Harvard announced it will be unable to afford its academic journal subscriptions in a recent memo:

“Many large journal publishers have made the scholarly communication environment fiscally unsustainable and academically restrictive. This situation is exacerbated by efforts of certain publishers (called “providers”) to acquire, bundle, and increase the pricing on journals.  Harvard’s annual cost for journals from these providers now approaches $3.75M. In 2010, the comparable amount accounted for more than 20% of all periodical subscription costs and just under 10% of all collection costs for everything the Library acquires. Some journals cost as much as $40,000 per year, others in the tens of thousands. Prices for online content from two providers have increased by about 145% over the past six years, which far exceeds not only the consumer price index, but also the higher education and the library price indices. These journals therefore claim an ever-increasing share of our overall collection budget. Even though scholarly output continues to grow and publishing can be expensive, profit margins of 35% and more suggest that the prices we must pay do not solely result from an increasing supply of new articles.”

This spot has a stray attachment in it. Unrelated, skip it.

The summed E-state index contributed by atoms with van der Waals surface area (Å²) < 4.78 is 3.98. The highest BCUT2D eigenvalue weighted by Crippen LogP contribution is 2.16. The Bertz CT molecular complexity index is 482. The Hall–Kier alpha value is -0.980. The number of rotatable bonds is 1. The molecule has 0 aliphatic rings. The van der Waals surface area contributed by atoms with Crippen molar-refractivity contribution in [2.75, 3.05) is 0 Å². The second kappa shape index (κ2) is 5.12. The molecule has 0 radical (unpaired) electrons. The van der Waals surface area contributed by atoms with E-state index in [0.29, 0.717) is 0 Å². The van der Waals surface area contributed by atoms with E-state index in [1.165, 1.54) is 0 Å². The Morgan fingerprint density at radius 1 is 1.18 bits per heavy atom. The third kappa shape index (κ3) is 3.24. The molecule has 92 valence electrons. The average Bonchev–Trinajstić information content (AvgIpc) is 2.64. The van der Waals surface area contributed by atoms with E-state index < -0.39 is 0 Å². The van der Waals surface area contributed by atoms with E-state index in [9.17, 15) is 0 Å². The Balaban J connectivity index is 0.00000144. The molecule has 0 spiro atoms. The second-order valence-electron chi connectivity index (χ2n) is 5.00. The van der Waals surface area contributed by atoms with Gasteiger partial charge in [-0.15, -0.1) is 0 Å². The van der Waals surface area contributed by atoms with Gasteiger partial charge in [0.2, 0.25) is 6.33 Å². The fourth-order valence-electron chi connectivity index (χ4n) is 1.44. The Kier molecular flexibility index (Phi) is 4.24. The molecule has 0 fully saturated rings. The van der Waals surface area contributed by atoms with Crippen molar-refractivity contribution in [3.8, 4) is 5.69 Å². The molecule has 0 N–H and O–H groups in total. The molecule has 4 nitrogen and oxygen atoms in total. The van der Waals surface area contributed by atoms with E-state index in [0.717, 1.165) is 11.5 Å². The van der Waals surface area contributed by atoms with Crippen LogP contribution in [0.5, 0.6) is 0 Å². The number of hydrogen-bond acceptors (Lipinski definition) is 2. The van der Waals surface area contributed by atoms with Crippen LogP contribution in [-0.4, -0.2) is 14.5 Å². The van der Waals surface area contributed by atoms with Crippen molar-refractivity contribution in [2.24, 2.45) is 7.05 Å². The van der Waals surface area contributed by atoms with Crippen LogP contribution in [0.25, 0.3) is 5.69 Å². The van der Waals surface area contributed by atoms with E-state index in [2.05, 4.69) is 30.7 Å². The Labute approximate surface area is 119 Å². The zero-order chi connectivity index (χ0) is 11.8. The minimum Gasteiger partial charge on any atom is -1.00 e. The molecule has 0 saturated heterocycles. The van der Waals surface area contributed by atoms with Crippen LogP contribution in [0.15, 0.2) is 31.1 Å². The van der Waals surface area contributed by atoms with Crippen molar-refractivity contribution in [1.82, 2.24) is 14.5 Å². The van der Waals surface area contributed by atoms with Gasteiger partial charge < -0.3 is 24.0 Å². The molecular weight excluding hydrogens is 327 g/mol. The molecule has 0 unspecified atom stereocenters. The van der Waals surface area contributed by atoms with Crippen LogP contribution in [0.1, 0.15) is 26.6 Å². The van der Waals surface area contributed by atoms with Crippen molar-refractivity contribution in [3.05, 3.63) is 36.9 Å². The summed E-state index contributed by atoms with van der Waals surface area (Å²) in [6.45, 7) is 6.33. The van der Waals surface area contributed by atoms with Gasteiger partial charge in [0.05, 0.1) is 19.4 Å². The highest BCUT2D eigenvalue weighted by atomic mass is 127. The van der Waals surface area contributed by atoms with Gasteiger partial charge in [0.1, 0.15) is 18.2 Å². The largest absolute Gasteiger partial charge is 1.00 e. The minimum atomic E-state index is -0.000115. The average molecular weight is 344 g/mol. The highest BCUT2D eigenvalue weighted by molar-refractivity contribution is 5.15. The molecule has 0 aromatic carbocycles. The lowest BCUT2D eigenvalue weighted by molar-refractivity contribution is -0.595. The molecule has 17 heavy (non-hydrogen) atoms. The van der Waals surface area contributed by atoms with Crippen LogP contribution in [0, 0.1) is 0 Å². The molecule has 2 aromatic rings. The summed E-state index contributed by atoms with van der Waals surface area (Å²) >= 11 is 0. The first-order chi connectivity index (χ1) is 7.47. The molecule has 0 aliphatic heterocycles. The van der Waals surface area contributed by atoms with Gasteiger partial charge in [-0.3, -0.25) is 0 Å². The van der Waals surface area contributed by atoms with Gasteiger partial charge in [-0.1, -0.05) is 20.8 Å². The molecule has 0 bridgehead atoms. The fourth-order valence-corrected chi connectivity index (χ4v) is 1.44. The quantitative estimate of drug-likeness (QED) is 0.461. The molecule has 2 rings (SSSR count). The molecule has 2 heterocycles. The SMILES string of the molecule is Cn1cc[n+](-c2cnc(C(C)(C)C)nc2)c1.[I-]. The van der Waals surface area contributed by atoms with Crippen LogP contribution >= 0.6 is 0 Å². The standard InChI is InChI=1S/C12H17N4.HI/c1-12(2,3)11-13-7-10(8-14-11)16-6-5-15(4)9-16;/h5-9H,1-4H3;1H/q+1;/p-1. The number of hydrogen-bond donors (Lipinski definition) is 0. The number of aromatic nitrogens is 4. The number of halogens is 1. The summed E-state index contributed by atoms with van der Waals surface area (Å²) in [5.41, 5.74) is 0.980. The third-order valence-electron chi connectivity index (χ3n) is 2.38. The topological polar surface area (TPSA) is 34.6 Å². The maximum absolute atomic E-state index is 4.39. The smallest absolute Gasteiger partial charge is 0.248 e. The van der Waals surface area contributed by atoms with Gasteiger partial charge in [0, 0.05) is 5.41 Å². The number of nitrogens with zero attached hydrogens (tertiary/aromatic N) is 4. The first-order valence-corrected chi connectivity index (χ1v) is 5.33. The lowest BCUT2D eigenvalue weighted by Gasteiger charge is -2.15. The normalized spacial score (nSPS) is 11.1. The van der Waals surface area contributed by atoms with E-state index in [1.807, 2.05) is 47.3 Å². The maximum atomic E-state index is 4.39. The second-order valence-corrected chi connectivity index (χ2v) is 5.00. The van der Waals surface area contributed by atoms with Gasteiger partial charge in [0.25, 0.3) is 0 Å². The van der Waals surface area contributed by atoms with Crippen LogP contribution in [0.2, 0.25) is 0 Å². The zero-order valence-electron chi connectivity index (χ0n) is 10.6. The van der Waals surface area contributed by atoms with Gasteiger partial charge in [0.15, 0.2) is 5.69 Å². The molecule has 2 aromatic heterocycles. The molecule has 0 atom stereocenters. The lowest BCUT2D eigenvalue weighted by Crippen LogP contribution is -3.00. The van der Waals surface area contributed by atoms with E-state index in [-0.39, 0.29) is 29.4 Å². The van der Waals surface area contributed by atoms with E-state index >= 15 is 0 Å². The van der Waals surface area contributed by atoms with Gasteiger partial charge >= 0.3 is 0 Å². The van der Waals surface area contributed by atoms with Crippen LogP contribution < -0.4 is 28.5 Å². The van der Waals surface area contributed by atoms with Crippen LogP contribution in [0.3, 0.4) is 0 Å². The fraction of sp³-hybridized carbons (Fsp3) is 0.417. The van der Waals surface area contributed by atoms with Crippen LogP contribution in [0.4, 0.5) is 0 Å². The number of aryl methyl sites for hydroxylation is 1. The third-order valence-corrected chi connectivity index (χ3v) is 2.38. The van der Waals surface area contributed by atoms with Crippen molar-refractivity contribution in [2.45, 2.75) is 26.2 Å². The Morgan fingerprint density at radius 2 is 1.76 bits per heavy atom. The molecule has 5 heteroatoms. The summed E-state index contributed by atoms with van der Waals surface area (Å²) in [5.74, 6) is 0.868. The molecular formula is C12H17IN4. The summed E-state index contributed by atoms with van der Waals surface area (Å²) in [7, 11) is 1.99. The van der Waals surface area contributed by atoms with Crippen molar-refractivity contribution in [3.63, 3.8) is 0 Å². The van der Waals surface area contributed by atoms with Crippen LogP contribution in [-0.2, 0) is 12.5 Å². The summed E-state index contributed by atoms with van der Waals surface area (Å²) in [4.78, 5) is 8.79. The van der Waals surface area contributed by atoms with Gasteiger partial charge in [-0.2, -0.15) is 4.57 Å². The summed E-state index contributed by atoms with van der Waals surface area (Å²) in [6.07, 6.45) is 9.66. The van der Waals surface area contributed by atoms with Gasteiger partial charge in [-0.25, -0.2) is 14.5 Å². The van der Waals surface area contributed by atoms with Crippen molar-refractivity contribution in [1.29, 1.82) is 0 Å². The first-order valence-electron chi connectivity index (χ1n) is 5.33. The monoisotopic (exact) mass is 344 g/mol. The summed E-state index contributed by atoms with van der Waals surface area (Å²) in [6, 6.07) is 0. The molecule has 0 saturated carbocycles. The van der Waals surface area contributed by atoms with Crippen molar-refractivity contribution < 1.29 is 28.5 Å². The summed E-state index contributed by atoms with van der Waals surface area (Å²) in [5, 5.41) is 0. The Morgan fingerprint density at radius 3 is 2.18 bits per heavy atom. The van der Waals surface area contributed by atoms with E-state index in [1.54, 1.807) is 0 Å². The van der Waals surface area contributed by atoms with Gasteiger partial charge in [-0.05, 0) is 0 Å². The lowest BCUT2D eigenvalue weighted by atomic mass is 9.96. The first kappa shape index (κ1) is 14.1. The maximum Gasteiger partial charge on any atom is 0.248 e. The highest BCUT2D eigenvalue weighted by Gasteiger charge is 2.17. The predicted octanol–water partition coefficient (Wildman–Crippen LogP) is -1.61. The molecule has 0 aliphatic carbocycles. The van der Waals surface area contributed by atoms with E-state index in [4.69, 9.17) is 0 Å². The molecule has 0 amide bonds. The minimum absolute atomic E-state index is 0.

The Open Access Argument

Harvard then encouraged its researchers and academic community to seek publishing in open access repositories: “Consider submitting articles to open-access journals, or to ones that have reasonable, sustainable subscription costs; move prestige to open access” and to get their associations involved in such conversations about open access”   Harvard Library director, Robert Darnton wants other universities to follow suit because “We all face the same paradox. We faculty do the research, write the papers, referee papers by other researchers, serve on editorial boards, all of it for free … and then we buy back the results of our labour at outrageous prices.”